French cuisine eyes UNESCO heritage spot
When it comes to meal time, the French do it differently. That is the argument being put to UNESCO as it decides this week whether French cuisine deserves a spot on its intangible heritage list. “The gastronomic meal of the French” is seen as a strong contender as the UN agency meets in Nairobi from […]
When it comes to meal time, the French do it differently. That is the argument being put to UNESCO as it decides this week whether French cuisine deserves a spot on its intangible heritage list.
“The gastronomic meal of the French” is seen as a strong contender as the UN agency meets in Nairobi from Monday to Friday to consider new submissions for the list, set up in 2003 to safeguard cultural traditions, rituals and crafts.
France’s submission to the list centres around the ritual of the festive meal in a country where food is a key part of social life.
How wines are paired with dishes, how the table is dressed, the precise placing of glasses, for water, red and white wine, knife blade pointing in and fork tines down, are all seen as part of the rite.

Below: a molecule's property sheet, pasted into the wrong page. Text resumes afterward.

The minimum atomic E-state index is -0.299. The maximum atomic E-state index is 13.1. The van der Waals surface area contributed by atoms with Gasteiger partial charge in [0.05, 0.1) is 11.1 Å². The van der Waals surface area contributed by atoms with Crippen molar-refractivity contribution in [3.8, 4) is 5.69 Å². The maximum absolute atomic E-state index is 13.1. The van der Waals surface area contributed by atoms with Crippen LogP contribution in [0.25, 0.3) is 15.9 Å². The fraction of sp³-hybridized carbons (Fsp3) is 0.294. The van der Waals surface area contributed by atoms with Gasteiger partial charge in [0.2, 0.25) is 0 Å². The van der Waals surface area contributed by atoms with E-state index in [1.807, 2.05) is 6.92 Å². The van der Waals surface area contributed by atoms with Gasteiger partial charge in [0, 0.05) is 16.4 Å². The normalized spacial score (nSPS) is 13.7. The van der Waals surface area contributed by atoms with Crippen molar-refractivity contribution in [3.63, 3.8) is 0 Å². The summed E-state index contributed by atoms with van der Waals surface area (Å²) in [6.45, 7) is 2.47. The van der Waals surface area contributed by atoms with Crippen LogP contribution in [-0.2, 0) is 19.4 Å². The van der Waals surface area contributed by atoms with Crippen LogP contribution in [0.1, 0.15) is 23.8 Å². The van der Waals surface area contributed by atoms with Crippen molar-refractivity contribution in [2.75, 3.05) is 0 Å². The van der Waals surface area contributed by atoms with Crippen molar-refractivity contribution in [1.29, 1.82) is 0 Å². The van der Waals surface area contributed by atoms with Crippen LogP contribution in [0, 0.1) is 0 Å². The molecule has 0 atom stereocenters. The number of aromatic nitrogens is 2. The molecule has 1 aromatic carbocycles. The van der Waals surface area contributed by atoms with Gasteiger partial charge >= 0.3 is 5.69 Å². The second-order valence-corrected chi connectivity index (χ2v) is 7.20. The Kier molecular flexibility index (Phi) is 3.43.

Drawing up the menu — which often involves several people — is also key, with some families even printing up a copy for their guests.
Once seated, the French continue to talk endlessly about food, about recipes and memorable meals past and present.
And then there are the elaborate menus themselves, from aperitif to amuse-bouches, starter, one or two main dishes, cheese and dessert, rounded off with “mignardises” — little nibbles of nougat, chocolates or candied fruits.
With of course coffee to finish…
“A meal is an experimental laboratory for a food culture, it brings together all of its quirks and customs,” said Annick Vin of the French heritage and gastronomy mission (MFPCA) in charge of submitting the case.
In July, an experts’ committee consulted by UNESCO came out in favour of the French bid, which would, if approved become the first gastronomic culture on the UN list.
France is vying for the honour against a quartet of countries — Spain, Italy, Greece and Morocco — who jointly submitted the “Mediterranean diet”; and Mexico, which is defending its maize-based food traditions.
Praised for its impact on cardiac and vascular health, the mainstays of the Mediterranean diet are olive oil, fish, grains, fruit, nuts and vegetables, usually with a modest amount of red wine. Meat and dairy play a minor role.
For academics at the European food culture institute in Tours, central France, who first launched the UNESCO idea, it is a way to boost the place of gastronomy in French society.